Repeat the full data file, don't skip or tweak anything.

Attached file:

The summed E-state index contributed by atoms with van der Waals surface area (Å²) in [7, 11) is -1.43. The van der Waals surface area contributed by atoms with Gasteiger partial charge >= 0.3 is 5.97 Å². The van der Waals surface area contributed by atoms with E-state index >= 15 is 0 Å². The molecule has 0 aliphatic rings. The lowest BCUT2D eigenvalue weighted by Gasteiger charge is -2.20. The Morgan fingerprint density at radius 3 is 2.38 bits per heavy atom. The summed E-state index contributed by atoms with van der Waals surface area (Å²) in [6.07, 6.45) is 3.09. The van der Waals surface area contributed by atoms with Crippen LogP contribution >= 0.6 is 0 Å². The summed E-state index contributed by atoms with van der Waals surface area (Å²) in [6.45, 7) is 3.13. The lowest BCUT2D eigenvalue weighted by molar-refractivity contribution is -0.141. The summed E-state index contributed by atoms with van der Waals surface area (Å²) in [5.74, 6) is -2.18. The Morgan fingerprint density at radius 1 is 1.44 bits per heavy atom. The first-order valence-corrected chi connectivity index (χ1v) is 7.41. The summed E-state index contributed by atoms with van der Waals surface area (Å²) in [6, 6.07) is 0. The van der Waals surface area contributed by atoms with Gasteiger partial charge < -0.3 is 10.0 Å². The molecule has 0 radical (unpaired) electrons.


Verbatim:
The summed E-state index contributed by atoms with van der Waals surface area (Å²) in [7, 11) is -1.43. The van der Waals surface area contributed by atoms with Gasteiger partial charge >= 0.3 is 5.97 Å². The van der Waals surface area contributed by atoms with E-state index >= 15 is 0 Å². The molecule has 0 aliphatic rings. The lowest BCUT2D eigenvalue weighted by Gasteiger charge is -2.20. The Morgan fingerprint density at radius 3 is 2.38 bits per heavy atom. The summed E-state index contributed by atoms with van der Waals surface area (Å²) in [6.07, 6.45) is 3.09. The van der Waals surface area contributed by atoms with Crippen LogP contribution >= 0.6 is 0 Å². The summed E-state index contributed by atoms with van der Waals surface area (Å²) in [6.45, 7) is 3.13. The lowest BCUT2D eigenvalue weighted by molar-refractivity contribution is -0.141. The summed E-state index contributed by atoms with van der Waals surface area (Å²) in [5.74, 6) is -2.18. The Morgan fingerprint density at radius 1 is 1.44 bits per heavy atom. The first-order valence-corrected chi connectivity index (χ1v) is 7.41. The summed E-state index contributed by atoms with van der Waals surface area (Å²) in [6, 6.07) is 0. The van der Waals surface area contributed by atoms with Gasteiger partial charge < -0.3 is 10.0 Å². The molecule has 0 radical (unpaired) electrons.